The dog flu was confirmed in 26 states so far this season. Although most dogs will only experience minor symptoms, canine influenza can develop into pneumonia which may be fatal in puppies and older dogs.
The Centers for Disease Control and Prevention report there are two types of canine influenza affecting dogs in the United States.
Influenza H3N8 virus has plagued horses for more than 40 years. However, in 2004 several greyhound dogs were sickened by a mysterious respiratory illness.
Veterinarians eventually determined the dogs were infected with an adapted form of equine influenza, which they apparently caught from horses and could spread to other dogs. By 2005, canine influenza H3N8 virus was formally identified as a “newly emerging” canine pathogen within the United States.
Symptoms of the H3N8 dog flu range from mild to severe, and commonly include sneezing and a dry cough. Although most dogs recover within two to three weeks, the virus can develop into pneumonia.
PetMD reports symptoms of pneumonia include a heavier cough with bloody phlegm, difficulty breathing, and a fever above 104 degrees Fahrenheit.
Although there is a vaccine for the Influenza H3N8 virus, it cannot fully prevent dogs from contracting the disease. However, it is effective in reducing the incidence and severity of symptoms.
The H3N2 influenza virus was originally an avian influenza virus, which, like H3N8, adapted to infect dogs. The first cases of H3N2 dog flu were detected in 2007 in South Korea. Eight years later, the first case H3N2 influenza virus was detected in the United States.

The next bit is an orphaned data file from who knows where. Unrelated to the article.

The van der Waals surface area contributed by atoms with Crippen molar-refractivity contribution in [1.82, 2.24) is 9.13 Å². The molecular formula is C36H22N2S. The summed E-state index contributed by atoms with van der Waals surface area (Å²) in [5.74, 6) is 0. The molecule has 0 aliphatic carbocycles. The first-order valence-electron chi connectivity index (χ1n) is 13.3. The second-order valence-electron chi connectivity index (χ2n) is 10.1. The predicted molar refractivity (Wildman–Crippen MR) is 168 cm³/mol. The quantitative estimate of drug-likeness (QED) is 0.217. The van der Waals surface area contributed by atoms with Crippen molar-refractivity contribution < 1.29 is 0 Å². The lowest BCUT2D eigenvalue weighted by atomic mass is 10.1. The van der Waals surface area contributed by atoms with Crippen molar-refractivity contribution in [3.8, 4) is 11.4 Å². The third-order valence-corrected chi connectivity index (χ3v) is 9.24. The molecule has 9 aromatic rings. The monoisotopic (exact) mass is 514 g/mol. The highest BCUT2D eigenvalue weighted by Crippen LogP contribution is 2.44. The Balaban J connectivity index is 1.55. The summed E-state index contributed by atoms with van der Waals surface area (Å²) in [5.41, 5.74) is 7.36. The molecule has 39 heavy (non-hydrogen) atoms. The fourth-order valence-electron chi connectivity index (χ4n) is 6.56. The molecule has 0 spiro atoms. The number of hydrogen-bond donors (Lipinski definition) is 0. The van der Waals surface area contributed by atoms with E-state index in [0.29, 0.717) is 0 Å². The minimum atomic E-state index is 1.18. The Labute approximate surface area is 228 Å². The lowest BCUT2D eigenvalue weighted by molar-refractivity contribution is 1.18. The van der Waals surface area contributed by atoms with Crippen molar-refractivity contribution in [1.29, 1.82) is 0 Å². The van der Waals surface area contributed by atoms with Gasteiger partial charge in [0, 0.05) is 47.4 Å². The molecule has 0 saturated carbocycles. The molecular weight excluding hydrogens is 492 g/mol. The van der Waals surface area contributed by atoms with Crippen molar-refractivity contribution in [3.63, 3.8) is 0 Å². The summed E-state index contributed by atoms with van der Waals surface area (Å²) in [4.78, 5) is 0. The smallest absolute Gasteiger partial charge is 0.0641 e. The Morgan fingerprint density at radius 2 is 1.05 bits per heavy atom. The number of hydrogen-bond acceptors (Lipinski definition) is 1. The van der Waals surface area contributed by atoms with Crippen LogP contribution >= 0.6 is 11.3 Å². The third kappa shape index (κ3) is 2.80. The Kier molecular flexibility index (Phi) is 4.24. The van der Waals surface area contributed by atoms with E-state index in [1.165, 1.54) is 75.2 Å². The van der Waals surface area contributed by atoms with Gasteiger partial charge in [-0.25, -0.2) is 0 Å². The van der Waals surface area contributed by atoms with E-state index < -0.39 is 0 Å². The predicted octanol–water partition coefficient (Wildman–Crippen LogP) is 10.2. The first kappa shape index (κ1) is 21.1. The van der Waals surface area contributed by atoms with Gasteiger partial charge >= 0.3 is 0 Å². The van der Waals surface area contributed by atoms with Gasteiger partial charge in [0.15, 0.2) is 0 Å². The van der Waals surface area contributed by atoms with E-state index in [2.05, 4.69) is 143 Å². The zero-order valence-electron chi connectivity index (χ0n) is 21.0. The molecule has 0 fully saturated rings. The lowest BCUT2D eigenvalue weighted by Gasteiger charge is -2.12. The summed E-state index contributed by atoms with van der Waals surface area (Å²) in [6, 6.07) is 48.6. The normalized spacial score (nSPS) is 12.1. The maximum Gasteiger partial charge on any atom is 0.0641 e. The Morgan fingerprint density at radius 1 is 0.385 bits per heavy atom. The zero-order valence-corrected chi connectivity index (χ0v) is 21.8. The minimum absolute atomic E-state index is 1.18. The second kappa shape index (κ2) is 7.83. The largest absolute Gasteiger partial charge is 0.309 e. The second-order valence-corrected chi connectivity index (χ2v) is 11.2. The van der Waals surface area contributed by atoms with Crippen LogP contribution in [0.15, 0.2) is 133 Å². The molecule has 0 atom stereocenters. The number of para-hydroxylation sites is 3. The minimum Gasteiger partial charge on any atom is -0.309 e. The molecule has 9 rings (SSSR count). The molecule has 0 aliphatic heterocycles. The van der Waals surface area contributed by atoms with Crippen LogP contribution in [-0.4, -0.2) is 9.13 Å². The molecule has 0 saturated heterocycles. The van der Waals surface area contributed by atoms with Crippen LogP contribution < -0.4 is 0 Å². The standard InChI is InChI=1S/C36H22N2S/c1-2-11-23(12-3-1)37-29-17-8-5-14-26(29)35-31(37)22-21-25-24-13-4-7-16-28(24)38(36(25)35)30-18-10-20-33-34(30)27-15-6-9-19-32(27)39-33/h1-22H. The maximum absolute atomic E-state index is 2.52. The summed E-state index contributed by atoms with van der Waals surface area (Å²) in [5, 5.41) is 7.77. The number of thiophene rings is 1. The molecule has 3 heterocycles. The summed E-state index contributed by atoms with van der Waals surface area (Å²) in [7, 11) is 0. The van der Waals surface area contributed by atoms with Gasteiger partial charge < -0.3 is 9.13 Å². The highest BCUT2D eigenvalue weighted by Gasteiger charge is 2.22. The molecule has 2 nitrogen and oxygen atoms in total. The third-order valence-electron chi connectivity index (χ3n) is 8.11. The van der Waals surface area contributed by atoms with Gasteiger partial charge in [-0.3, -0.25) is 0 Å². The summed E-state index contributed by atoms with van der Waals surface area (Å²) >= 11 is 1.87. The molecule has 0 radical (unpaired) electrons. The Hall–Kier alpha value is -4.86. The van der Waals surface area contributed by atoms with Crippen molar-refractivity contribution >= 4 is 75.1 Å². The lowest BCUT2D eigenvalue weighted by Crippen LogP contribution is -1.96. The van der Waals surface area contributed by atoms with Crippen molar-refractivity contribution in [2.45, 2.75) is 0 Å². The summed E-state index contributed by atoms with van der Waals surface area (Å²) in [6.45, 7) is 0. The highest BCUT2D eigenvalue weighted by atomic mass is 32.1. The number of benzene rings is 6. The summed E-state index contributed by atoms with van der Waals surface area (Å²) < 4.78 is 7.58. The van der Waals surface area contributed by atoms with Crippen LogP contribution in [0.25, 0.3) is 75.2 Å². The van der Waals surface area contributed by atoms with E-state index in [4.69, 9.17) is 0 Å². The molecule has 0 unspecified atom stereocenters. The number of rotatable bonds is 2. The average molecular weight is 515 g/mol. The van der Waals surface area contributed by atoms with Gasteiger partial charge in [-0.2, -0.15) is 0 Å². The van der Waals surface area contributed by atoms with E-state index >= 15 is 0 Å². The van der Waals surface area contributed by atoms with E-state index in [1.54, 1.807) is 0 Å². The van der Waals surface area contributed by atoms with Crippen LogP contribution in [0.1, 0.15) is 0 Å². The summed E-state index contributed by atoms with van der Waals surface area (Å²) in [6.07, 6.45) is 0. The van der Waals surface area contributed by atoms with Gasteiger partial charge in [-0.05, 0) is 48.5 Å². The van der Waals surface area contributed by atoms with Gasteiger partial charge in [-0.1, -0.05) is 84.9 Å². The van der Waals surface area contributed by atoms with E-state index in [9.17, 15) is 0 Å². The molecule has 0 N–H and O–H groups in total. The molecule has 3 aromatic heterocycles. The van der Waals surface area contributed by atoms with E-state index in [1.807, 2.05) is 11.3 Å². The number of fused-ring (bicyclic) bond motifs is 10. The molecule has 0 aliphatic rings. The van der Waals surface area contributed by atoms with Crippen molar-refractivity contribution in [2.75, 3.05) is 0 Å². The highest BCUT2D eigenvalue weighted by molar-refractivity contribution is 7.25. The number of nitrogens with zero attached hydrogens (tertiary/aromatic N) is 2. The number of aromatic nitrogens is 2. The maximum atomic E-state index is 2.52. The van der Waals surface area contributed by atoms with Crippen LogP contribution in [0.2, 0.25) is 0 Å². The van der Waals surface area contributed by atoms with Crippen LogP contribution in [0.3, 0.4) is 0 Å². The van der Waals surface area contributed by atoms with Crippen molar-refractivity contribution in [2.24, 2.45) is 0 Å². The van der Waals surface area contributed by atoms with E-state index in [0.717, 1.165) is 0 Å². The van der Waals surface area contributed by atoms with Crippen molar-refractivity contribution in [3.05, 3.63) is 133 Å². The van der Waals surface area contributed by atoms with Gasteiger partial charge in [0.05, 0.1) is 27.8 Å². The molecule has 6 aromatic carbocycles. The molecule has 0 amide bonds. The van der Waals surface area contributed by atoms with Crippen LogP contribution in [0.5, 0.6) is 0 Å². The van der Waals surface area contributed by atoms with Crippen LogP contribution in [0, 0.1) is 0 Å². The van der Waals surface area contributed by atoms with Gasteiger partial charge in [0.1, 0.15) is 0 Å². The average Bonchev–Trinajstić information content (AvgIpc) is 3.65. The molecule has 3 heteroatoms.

Both types of the dog flu have similar symptoms, and can be fatal. However, officials believe H3N2 is “spreading much more easily than H3N8.”
A fast-spreading form of dog flu has affected pets in at least 26 states https://t.co/ivUmF834IT pic.twitter.com/SLOlOza02O
— MSN (@MSN) February 19, 2016
NPR reports H3N2 may be spreading more easily because dogs “remain contagious for about three weeks,” and may not display any symptoms at all. In contrast, dogs with H3N8 are only contagious for two weeks.
As the dog flu has spread to 26 states this season, health officials are asking dog owners to take preventative measures and be aware of the possible symptoms.
Like many human flu viruses, canine influenza is spread through direct contact and respiratory secretions. As dogs can become infected by “coming into contact with contaminated objects,” it is important to keep clothing, toys, and surfaces clean if numerous dogs are present.
Pet owners should also keep their dogs away from other dogs who are visibly ill.
— George Johnson (@CincinnatiVets) February 9, 2016
As recommended by the CDC, dogs who regularly spend time with other dogs at doggie daycare facilities, dog parks, and kennels should be vaccinated against H3N8, kennel cough, and bordetella.
Dogs who are suspected of having the dog flu should be isolated away from other dogs until they are diagnosed and are being treated.
University of Florida College of Veterinary Medicine DVM Cynda Crawford said all dogs are at risk of contracting canine influenza, especially if they spend time outside and with other dogs. However, the disease may be specifically difficult for French bulldogs, Pekinese, and pugs, “because of the anatomy of their respiratory tract.”
Although both forms of the dog flu were spread from one species to another, the CDC confirmed “no cases of human infections with the virus have ever been recorded.”
Currently, the dog flu was confirmed in 26 states. However, it is unknown how far it will spread before the end of the flu season. In the meantime, officials are asking pet owners to consider vaccinations and to educate themselves about possible flu symptoms.
[Image via Dejan Stanic/Shutterstock]